Opening of the Koole Lagoon Friday 23rd August 1968
Closure of the Koole Lagoon Friday 4th October 1968
Opening of the Koole Lagoon Friday December 27, 1968
Closure of the Koole Lagoon Friday 7th February 1969
3.) Homowo (festival of the ancestors, actually not a part of Kpele)
Lante Dzan we Homowo Saturday August 10, 1969 12 weeks 5 days
Accra Homowo Saturday August 24, 1969 14 weeks 5 days

Development of a calendar Kpele ritual

A Kpele ritual, if it is related to agricultural cultivation, essentially consists of five sections or acts:

1.) Introduction at the Shrine of God

Here, magical water is prepared and a symbolic cleansing of the celebrants is carried out, including a drink offering for the respective god.

2.) Procession to the field to be ordered

3.) Ritual in this field

There is another libation for the god in question and the subsequent execution of the field work related to the Kpele ritual:
  • During the Shibaa ritual: working the soil in preparation for sowing
  • in the Ngaadumo ritual: sowing
  • in the Ngmaafaa ritual: thinning or transplanting of sprouts
  • in the Ngmaaku ritual: harvest

4.) Return to the shrine

Here, an invocation of the god through the medium takes place in connection with a request that is connected with the purpose of the ritual (e.g. with the sprouting of the seeds, a good harvest, etc.). When you return to the shrine, a final ritual takes place with new libations, after which guests are greeted and treated with food and drink.

In the case of harvest, the crop is then distributed.

Other rituals

In Accra e.g. B. 38 additional non- Kpele rites are added, which take place every year from July to September and which, for example, represent yams festivals for certain chiefs' chairs or for certain sub-gods. Each deity has a specific, sacred day.


  1. "Shika" means money or gold in the Kwa language of the Ga. "Sika" also means gold in the Twi language of the neighboring Akan peoples.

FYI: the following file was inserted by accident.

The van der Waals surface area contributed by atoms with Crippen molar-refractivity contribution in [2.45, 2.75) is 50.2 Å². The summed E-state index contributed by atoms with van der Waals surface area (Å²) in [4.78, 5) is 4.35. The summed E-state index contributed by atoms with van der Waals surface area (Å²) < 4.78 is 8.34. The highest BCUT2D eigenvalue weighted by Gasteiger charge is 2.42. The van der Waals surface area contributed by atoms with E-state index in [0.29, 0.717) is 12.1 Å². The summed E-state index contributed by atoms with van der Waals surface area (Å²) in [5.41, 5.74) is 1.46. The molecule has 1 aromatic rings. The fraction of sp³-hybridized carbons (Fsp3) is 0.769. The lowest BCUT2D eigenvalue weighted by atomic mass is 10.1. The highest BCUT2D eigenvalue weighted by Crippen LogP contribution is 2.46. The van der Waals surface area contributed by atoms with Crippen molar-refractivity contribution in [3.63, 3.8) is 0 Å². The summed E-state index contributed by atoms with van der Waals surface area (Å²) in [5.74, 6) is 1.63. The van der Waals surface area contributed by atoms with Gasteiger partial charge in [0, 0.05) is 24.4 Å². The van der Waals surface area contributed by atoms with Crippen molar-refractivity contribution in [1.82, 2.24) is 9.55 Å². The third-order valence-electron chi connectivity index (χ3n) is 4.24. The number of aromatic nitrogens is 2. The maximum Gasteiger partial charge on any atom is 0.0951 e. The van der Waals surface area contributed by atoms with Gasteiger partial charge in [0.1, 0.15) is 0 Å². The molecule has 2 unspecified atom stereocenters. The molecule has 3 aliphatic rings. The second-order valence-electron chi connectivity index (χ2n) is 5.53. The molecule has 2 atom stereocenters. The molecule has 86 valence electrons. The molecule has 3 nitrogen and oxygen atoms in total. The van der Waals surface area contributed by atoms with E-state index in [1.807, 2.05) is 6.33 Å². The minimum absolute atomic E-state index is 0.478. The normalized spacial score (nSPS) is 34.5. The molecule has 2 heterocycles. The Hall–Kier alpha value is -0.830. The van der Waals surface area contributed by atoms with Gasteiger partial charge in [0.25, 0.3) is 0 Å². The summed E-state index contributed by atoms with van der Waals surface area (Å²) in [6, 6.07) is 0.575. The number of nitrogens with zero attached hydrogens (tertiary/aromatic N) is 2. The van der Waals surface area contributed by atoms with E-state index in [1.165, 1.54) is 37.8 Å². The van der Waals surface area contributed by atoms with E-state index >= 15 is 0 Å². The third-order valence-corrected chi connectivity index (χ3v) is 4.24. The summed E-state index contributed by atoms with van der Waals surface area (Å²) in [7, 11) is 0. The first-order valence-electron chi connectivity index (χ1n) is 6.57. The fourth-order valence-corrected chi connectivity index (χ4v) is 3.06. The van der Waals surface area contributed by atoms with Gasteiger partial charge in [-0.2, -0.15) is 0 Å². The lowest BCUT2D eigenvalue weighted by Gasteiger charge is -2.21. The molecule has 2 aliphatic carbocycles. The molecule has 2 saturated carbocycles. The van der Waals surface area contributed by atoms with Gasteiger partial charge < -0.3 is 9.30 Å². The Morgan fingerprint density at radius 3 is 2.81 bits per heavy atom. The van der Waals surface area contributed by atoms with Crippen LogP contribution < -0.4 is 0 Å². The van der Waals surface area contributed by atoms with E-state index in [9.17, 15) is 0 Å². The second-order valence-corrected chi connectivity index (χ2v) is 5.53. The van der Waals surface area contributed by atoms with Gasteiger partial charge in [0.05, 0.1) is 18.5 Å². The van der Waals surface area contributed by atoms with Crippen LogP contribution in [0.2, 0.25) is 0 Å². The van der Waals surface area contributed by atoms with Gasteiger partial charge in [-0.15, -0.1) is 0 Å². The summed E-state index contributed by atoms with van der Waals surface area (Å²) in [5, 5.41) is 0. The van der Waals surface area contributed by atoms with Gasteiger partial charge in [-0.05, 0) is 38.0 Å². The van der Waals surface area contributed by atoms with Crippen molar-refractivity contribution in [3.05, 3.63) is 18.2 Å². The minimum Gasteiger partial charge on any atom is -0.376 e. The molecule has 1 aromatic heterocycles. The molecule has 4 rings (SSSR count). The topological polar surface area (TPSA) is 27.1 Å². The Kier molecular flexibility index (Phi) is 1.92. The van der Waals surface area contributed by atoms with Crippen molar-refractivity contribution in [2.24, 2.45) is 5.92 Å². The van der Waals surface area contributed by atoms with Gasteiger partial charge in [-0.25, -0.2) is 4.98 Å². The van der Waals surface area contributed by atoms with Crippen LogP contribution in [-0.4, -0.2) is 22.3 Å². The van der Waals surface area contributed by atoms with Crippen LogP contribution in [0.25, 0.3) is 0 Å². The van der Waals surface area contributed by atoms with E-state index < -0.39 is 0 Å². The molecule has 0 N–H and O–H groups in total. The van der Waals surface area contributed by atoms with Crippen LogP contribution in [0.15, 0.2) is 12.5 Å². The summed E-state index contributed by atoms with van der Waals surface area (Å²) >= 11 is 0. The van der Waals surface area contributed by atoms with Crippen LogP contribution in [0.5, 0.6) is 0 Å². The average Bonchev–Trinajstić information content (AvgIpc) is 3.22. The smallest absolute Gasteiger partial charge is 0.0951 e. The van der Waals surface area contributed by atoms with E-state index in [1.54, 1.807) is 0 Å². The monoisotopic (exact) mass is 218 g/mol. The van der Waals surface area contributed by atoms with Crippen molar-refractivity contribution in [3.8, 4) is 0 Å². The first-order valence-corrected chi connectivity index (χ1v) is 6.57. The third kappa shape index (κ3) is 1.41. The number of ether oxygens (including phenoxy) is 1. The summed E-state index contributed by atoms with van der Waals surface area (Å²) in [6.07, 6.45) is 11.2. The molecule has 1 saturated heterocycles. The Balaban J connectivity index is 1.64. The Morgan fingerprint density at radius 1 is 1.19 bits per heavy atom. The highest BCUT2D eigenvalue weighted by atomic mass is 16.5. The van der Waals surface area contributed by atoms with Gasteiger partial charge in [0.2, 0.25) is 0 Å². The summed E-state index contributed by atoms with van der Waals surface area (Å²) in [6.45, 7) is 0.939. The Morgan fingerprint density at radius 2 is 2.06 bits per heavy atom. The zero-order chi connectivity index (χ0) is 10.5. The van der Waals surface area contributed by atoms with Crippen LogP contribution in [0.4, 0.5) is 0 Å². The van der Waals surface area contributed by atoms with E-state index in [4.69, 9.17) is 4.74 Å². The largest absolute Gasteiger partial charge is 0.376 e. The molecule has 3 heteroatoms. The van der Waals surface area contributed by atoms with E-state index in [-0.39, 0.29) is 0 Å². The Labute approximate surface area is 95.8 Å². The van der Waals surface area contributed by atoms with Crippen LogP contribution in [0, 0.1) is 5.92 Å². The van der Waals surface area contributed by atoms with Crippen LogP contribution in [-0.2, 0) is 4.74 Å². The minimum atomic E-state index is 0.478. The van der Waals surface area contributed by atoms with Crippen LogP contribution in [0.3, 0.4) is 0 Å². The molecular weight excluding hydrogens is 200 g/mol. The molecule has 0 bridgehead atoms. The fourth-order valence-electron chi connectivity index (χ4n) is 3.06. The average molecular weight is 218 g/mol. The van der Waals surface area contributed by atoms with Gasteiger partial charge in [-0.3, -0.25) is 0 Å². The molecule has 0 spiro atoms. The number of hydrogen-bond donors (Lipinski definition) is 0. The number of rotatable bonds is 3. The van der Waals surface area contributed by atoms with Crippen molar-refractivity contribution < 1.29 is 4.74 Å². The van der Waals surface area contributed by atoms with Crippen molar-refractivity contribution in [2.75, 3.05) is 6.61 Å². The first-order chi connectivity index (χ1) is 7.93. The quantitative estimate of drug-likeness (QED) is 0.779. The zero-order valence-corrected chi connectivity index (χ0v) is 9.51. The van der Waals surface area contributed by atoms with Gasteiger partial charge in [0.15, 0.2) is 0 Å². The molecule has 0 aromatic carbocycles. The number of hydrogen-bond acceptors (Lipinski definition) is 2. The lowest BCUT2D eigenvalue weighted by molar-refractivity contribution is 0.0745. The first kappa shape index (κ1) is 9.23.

2. The time information is confusing. Nine lunar months are exactly 265 days + 18 hours + 36 minutes. + 27 s. long. Adding 89 days results in exactly one lunar year with 354 days. How the difference to the tropical solar year is ultimately compensated for is unclear, because the Homowo is no or only a movable festival in an extremely short time frame.
  3. A We community is a cognative kinship group among the Ga. The individual cognates define themselves as those persons who are related by descent from the same parents (cognation = blood relationship). In addition, this term is also extended to the persons of the female (matrilineal) blood line, i.e. H. to persons who by descent from a common ancestress related forth.
  4. As a rule, it is Rispenhirse the type Panicum miliaceum (L.) , on Ga as Ngmaadumo referred, or sorghum .
  5. Even if there is compulsory schooling for children aged 6 to 12 in today's Ghana (2001), the illiteracy rate is still relatively high today.
  6. It could e.g. B. all women in a We community die and none would then be left to communicate with the Wong .
  7. z. B. in relation to herbalism, singing lessons, psychology studies etc.
  8. A chair identifies the institution of an office itself and the owner of the chair is the holder of the office, in this case the chief. As a rule, chairs are tied to families; H. the occupation is regulated within a specific family. But chairs also have religious elements, e.g. they serve as shrines to the ancestors or similar.


  • Marion Kilson: Ambivalence and power: mediums in Ga traditional religion , in: Journal of religion in Africa , 4 (3), 1972, 171–177
  • Marion Kilson: Taxonomy and form in Ga ritual , in: Journal of religion in Africa , 3 (1), 1970, 45-66